Missing hiker found alive in Texas national park

Officials said Christy Perry never showed up for her camping reservation Nov. 9. Her car was found at the head of the Lost Mine Trail.

BIG BEND NATIONAL PARK, Texas – The search for Christy Perry, a hiker who went missing last week after a trip to Big Bend National Park, has ended after she was found on Friday.

The National Park Service said park search and rescue teams found Perry, 25, at approximately 9:30 a.m. local time. She was found a quarter mile below the summit of the Lost Mine Trail, a popular trail at Big Bend National Park. 

Perry was found awake and talking, the NPS noted. She was taken to Odessa, Texas, for medical attention.


"Big Bend National Park rangers would like to thank all who participated in this search, and the public for their concern and assistance in helping spread the request for information," the NPS said.

They noted that searchers from the NPS, U.S. Border Patrol, Los Diablos Fire Fire Crew, Texas Parks and Wildlife, U.S. Customs and Border Protection and Texas Department of Public Safety had been searching for Perry since Nov. 15, when Perry was reported overdue from a trip to Big Bend National Park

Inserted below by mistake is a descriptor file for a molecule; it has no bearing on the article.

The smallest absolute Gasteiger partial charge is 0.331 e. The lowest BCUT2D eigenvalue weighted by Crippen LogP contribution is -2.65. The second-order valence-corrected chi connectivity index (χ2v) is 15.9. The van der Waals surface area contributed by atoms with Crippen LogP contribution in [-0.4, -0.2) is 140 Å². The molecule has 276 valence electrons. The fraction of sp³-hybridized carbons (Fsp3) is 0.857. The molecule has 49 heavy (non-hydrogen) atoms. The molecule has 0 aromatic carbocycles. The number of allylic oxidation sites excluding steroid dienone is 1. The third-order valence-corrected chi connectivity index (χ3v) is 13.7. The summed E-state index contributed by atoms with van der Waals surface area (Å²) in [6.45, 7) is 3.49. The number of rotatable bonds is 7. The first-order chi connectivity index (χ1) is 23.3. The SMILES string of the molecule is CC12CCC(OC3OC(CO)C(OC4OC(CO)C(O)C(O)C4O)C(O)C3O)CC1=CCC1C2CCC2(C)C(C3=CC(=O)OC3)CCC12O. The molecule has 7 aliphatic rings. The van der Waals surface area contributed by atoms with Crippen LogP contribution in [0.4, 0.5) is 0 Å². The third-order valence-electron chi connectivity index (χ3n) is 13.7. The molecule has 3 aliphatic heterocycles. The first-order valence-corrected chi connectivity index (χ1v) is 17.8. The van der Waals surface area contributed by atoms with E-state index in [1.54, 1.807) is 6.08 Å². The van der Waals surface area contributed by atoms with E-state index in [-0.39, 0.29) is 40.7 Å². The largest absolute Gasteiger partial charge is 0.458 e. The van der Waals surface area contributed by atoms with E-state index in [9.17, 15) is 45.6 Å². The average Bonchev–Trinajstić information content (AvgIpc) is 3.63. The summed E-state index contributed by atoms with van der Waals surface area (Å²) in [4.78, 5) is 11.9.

On Nov. 9, Perry drove a rental car from Midland, Texas, to Big Bend National Park, according to the NPS. She had a camping reservation at the Chisos Basin Campground for that evening, but she never arrived.

Her vehicle was located at the trailhead of the Lost Mine Trail, a hiking trail that rises 1,100 feet over 4.8 miles roundtrip and goes through the woodlands of the Chisos Mountains, the NPS said.


Taking hikers through the mountains and deserts of Big Bend and Mexico, the trail takes hikers an average of about 3 hours to complete, according to the NPS. They added that mountain lions and black bears inhabit the area.

NPS officials said Park Rangers and U.S. Border Patrol Agents searched the trail Wednesday while the park pilot surveyed from the air.

More teams combed the area Thursday, according to the NPS. Two helicopters with the Texas Department of Public Safety and U.S. Border Patrol, plus the NPS airplane, searched from above.